For the somber souls chained to 5 minute boot times and 100% CPU usage, take heart. Early yesterday morning, Google announcment Chrome OS.
Yes, another OS, but this time one with all the characteristics you would expect from a product put out by Google, namely, speed, simplicity and yeah, totally open-source. An open-source OS. That big news for any type of app developer, but this has one more aspect that completely changes how we’ll play each day.
See you soon. We’re moving to the web
So, Did you think a Google OS wouldn’t happen? It’s slated for consumerism late 2010. Developers and the open-source community will get it later this year. The announcement was made right on the cusp of Microsoft making their own huge announcement come Monday about Office being delivered completely over the web. Convenient huh? Nevertheless, what Google is cookin’ up is bound to put the fear in an OS or two.
The OS is the Web
If you wander over to the announcement you’ll get the general idea of what Google is planning for this OS. It’s going to be initially targeted at Netbooks, like the Eee PC or MSI Wind, but will later move to workstations. The interesting point is where the development is going to take place. Remember, this is going to an open-source OS.
Google Chrome OS will run on both x86 as well as ARM chips and we are working with multiple OEMs to bring a number of netbooks to market next year. The software architecture is simple — Google Chrome running within a new windowing system on top of a Linux kernel. For application developers, the web is the platform. All web-based applications will automatically work and new applications can be written using your favorite web technologies. And of course, these apps will run not only on Google Chrome OS, but on any standards-based browser on Windows, Mac and Linux thereby giving developers the largest user base of any platform.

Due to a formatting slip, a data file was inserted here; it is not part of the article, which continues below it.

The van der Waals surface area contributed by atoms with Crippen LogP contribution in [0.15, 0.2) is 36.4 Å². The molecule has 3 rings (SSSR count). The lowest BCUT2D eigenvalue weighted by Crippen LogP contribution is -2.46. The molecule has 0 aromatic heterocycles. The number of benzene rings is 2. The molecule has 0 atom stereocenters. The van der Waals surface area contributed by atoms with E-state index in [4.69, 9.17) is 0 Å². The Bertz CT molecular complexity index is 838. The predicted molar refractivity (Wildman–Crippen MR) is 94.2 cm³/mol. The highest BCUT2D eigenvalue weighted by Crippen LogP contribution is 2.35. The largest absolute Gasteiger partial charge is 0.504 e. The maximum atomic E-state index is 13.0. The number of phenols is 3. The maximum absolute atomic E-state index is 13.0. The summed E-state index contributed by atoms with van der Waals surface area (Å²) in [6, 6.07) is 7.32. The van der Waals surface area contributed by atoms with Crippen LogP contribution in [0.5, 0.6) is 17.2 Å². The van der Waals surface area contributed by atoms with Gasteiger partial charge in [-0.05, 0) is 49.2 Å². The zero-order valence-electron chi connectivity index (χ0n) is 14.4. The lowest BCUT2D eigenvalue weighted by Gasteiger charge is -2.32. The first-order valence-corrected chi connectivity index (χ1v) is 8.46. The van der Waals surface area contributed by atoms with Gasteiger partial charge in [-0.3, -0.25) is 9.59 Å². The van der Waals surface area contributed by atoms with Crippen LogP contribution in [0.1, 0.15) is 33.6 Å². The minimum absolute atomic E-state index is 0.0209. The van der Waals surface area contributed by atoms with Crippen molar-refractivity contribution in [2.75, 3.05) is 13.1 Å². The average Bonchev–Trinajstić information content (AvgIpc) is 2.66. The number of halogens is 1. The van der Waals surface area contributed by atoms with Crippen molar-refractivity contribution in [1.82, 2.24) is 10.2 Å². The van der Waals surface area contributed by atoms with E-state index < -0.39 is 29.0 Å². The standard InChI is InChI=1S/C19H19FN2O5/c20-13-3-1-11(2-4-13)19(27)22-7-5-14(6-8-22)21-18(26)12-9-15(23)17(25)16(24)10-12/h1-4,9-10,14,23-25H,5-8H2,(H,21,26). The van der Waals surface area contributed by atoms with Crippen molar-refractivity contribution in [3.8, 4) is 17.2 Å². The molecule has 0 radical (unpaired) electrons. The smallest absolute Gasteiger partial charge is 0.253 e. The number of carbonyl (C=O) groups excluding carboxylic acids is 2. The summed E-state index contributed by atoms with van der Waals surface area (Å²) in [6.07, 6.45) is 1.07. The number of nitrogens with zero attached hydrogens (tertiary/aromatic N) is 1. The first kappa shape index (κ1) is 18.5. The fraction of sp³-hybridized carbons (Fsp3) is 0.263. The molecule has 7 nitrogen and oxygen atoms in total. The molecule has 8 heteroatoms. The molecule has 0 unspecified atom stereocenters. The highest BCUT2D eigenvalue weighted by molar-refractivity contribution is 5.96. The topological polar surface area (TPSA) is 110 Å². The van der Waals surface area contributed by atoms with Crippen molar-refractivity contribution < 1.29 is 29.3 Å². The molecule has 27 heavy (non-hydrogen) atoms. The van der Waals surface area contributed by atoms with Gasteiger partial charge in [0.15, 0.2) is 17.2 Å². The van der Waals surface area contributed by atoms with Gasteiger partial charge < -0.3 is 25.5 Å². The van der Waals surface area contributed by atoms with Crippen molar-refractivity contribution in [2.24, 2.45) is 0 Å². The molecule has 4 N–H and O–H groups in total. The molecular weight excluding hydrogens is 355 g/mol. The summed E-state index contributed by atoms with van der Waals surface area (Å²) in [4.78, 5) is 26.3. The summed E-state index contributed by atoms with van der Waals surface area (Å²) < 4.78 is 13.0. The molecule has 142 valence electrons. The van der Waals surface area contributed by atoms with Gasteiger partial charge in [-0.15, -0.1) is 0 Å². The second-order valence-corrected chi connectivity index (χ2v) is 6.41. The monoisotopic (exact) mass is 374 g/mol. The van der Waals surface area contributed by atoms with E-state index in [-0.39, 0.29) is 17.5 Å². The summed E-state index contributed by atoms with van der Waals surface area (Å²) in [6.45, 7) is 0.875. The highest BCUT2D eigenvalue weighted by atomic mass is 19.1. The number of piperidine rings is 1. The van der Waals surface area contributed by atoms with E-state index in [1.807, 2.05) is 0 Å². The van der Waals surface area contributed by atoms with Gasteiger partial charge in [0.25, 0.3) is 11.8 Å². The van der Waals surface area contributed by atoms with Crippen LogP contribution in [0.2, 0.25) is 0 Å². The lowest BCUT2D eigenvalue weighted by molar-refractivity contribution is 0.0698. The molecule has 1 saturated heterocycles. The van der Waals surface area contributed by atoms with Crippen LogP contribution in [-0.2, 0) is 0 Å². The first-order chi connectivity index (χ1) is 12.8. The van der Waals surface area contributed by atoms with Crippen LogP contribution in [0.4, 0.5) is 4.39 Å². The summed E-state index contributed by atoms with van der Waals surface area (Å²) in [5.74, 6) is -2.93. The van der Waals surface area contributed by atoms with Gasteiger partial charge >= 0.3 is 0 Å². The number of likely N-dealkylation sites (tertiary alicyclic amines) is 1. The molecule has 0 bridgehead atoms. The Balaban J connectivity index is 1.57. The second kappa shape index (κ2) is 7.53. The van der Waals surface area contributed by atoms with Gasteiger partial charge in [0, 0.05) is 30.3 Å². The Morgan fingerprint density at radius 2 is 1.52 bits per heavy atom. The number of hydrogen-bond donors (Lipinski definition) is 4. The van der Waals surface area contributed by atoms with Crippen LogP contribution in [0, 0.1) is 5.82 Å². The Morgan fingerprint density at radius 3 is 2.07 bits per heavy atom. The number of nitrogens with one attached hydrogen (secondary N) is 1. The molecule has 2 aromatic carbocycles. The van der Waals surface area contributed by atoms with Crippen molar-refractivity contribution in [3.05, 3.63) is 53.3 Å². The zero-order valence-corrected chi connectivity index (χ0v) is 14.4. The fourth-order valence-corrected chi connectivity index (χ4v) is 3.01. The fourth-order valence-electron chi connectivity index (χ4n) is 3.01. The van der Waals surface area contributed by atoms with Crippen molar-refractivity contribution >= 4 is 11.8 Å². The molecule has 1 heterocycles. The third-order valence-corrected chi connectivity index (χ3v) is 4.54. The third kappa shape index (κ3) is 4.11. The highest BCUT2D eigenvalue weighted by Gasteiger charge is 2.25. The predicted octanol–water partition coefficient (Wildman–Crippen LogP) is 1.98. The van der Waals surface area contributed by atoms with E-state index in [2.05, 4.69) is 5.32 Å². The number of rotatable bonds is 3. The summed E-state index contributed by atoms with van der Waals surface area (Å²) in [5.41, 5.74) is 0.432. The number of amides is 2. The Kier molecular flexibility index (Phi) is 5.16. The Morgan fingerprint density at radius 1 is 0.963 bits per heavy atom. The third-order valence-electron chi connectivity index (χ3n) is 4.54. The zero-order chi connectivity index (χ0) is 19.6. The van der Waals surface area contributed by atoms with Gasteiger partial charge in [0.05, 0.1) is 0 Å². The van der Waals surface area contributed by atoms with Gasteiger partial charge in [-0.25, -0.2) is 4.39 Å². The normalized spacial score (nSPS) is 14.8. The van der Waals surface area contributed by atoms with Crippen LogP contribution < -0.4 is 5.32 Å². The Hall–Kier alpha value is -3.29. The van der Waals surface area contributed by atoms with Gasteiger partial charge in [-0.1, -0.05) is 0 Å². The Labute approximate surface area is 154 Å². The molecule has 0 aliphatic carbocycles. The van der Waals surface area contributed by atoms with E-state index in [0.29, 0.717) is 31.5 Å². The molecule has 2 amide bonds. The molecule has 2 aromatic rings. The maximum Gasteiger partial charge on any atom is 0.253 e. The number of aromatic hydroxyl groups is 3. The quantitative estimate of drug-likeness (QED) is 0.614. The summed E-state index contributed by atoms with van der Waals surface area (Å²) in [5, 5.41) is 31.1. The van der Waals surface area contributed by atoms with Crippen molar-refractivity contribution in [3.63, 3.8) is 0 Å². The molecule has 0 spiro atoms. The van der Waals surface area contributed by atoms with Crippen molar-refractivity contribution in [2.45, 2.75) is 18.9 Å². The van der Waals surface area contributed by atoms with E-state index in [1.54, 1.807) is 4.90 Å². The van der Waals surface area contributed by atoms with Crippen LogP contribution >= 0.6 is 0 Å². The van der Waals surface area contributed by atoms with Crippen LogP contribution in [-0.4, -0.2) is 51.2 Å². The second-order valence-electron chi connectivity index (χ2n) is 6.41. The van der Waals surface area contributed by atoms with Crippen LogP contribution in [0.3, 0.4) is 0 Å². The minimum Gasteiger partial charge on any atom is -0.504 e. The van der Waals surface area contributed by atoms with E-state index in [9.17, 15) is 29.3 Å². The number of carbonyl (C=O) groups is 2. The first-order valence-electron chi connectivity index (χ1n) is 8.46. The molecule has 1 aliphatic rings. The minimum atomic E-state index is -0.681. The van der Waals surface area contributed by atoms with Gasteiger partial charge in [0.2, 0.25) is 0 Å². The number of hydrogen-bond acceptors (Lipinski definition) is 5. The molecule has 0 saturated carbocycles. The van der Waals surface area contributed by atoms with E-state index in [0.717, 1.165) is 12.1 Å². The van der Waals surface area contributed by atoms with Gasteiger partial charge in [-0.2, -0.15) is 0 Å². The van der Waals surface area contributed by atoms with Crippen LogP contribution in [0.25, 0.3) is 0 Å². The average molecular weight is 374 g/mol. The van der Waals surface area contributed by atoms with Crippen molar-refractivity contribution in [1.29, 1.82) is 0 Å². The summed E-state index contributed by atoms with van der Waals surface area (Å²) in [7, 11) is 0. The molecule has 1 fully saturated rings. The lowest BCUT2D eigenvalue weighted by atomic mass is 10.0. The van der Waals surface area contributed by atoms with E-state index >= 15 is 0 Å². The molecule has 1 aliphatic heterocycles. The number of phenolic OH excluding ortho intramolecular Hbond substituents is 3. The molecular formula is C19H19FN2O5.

The web is the platform. With Google going strong after OEM’s and product partners, you can imagine this means a lot of apps are going to be moving to the web. And why not, if you have an Smartphone, with Windows Mobile, Android or the iPhone OS, you know you can do many day-to-day tasks on those systems alone.
What will happen with CAD/PLM?
So, this poses the question about CAD/PLM Apps being developed for the Chrome OS and the curiosity if Google has the foresight to approach CAD and PLM companies to join in the fun. Nost likely the Chrome OS will be using it’s O3D API, so I would say this opens up a whole new dawning of 3D CAD apps. Whether it’s the big players or new developers… we’ll just have to wait and see.
Update!: – To get a little perspective in all this, be sure to read the Fake Steve Jobs write-up (Thanks Frank!) on Google’s OS Shenanigans. The best point he makes… Nobody uses the Chrome Browser. Something I thought about. Everyone is using iPhones and Firefox (I don’t count IE since it just plain sucks) A minuscule amount of traffic comes here from a Chrome Browser. I get more from Safari. But still, could an open OS from Google knock some market share out of Apple/Microsoft?